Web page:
When we read or hear about Brexit, we vaguely know that it’s a contraction of Britain and exit, but for most of us, it means little else. Uncle Curmudgeon will undertake to explain what the big deal is. Why should you care? I can’t think of a single reason, but it does serve as a good example of why national sovereignty matters. If you don’t care about that, you may leave class and get back to your Netflix and chill, whatever the hell that is. Interesting that I just typed this on my iPad, and when I got to whatever the…..it filled in heck, and when I wrote hell, it kept changing it to he’ll. The iPad doesn’t like the word hell, but has no objection to trying to teach me the morality of the programmer.
Now imagine that the United States had the sort of inferiority complex that motivated the members of the European Union to join it–we’re not big enough, rich enough, strong enough, to compete individually with that big bully…..Which big bully, Russia, China? Oh, you mean the United States, the big bully who helped France and Britain to survive Germany’s attempt to subjugate them, who helped free Italy and Germany from the yoke of tyrants, who airlifted supplies to feed Berliners when Russia was trying to starve them….THAT big bully. Okay, let’s put aside our historical, cultural, economic and linguistic differences and form our own big bully.
To begin to understand what an undertaking that was, let’s imagine that Canada, the United States and Mexico agreed to form a Union, the North American common Union. Over time, Guatemala, Nicaragua, Honduras, El Salvador, CostaRica, Belize and Panama applied to join. That’s 11 nations. The EU was formed in 1957 with six nations–the original idea being to end the wars that plagued Europe–and over time, another 22 joined, more for economic benefits than anything else. Interestingly, two countries within the geographical boundaries of the EU, Switzerland and Norway (technically, Norway is within since they share a border with member Sweden), have not opted to join, and that might be due to their independent natures or relatively greater prosperity. Between the 28 current member states, there are 24 different languages spoken. Five more nations have applied for membership and are being considered, 22 other “European” nations are not members, and one, The United Kingdom i.e. Britain, Ireland, Scotland and Wales, has voted to withdraw–Brexit. Most of the EU nations are called Schengen countries, which operate with no border controls, like states within the United States.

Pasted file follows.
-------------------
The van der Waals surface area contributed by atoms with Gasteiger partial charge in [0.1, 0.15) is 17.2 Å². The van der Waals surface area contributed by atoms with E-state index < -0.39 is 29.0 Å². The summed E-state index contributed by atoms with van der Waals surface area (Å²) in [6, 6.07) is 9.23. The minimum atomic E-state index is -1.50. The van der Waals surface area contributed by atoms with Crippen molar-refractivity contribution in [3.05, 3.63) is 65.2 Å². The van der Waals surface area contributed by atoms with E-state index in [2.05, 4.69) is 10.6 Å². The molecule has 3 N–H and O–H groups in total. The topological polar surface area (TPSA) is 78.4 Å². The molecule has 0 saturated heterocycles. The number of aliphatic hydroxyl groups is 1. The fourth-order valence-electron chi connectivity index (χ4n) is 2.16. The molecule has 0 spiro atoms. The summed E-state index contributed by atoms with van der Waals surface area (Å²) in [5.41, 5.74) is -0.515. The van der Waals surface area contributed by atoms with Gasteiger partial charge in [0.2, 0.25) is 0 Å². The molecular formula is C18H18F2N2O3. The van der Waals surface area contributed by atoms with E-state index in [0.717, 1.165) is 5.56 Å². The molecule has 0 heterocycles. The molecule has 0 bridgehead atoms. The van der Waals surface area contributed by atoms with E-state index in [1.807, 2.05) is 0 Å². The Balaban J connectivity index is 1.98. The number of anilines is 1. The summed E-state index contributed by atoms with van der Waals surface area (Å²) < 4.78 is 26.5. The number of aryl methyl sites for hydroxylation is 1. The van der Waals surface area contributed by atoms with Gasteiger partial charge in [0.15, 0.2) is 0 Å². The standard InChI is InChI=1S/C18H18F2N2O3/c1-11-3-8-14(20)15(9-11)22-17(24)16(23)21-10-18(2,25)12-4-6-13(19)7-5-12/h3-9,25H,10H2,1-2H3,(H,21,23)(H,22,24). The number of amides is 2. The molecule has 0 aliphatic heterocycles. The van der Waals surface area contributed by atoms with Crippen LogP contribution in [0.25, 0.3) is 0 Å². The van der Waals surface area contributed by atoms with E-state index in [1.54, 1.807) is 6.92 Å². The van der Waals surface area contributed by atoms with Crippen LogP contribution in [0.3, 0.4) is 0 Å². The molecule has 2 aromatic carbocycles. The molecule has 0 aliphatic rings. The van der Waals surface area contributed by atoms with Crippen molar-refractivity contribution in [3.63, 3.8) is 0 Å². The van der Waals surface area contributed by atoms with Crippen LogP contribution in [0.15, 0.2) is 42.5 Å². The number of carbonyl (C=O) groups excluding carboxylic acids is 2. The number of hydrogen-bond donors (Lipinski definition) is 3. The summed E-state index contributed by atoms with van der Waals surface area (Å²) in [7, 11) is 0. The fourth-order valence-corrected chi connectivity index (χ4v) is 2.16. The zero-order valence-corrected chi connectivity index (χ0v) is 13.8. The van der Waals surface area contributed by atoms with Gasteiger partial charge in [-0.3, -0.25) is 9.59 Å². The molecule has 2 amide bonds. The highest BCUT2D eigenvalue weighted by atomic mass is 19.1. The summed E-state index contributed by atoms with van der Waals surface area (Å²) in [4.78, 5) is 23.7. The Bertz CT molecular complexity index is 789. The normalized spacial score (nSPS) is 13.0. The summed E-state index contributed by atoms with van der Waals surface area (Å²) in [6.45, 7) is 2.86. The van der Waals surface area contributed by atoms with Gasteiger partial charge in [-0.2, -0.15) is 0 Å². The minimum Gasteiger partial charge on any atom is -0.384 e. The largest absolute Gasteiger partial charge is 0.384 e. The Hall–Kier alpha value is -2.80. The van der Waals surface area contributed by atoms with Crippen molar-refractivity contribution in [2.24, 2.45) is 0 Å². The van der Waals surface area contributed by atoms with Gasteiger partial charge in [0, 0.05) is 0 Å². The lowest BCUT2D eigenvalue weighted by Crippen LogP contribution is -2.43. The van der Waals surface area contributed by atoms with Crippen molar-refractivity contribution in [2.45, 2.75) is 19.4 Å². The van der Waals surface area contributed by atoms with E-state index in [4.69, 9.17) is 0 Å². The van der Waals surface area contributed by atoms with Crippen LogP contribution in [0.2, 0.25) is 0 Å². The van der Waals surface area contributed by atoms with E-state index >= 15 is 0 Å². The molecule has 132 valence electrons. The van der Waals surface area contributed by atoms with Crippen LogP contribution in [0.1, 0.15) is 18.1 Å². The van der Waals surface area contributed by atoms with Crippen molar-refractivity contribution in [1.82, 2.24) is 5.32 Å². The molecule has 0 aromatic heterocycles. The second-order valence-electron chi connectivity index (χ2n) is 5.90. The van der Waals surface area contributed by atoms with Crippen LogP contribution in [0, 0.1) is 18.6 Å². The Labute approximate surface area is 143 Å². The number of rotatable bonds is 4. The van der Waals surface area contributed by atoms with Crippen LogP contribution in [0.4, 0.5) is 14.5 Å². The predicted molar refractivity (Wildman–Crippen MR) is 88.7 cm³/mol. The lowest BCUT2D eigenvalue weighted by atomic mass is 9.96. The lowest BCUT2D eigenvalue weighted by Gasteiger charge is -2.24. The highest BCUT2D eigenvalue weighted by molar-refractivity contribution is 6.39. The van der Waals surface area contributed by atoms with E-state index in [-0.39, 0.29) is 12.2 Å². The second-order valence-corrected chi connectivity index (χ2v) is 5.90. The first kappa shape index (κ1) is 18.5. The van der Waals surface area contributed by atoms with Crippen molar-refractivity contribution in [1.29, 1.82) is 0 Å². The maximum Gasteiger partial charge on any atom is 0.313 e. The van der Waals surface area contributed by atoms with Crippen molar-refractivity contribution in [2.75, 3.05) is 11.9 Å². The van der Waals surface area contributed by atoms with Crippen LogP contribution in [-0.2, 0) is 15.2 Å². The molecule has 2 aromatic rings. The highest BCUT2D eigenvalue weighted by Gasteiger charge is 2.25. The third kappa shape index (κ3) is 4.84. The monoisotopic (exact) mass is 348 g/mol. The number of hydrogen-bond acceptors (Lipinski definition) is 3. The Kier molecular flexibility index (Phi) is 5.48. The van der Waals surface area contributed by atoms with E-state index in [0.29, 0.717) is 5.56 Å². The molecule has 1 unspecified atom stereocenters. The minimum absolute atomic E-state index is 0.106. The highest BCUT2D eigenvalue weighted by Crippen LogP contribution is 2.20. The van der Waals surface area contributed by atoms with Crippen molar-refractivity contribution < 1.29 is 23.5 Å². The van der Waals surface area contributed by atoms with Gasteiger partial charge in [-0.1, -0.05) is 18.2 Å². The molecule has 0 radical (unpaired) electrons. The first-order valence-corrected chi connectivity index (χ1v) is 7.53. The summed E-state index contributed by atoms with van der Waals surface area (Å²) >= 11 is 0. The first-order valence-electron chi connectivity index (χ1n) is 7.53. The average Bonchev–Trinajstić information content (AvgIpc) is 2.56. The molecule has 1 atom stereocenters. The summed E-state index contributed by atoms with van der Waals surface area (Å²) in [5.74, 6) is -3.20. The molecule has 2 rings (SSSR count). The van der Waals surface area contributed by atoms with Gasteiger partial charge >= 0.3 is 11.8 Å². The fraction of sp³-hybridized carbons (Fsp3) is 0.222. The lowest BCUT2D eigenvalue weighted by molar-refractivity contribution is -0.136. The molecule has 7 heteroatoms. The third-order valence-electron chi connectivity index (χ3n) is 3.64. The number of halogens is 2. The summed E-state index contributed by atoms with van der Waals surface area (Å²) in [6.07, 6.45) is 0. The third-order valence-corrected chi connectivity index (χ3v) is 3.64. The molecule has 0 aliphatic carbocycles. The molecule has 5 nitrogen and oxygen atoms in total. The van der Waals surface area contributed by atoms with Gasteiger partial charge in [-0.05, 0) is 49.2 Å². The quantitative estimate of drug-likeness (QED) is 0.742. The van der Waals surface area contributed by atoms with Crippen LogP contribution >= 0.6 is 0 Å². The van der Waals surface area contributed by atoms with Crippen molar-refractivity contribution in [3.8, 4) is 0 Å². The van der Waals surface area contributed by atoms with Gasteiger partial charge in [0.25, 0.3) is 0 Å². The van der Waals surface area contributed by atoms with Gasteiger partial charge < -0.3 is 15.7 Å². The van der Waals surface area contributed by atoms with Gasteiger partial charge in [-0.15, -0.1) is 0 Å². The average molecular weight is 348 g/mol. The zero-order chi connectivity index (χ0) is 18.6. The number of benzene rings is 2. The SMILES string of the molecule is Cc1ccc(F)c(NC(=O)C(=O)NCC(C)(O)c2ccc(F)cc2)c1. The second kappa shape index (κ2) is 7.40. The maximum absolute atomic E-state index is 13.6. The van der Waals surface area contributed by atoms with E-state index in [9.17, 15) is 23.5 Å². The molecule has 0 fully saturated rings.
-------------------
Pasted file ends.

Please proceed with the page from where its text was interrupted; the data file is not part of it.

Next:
Back to the theoretical NAU. I am going to concentrate solely on border issues, since the economic are already covered by existing agreements and war with either country is laughable. Raise your hands if you would like to see the United States abolish border controls with Canada. Hmm, a lot of hands. Keep ‘um up if you would like to extend that concept to Mexico. Where did almost everyone go, including most Hispanics? What about extending the concept further to all the Central American nations? Now that’s what I call a stampede for the exit. Perhaps we should examine this idea further. I mean, if six European nations with a long history of wars with each other can join together, why can’t we start with three? The United States did have a brief war with Mexico, but compared to European wars, it was short. More Americans died from diseases after invading Mexico (actually the highest mortality rate of any of our wars) than died from war itself. Mexico should have more of a grudge, having lost half their territory, but I am polling Americans here.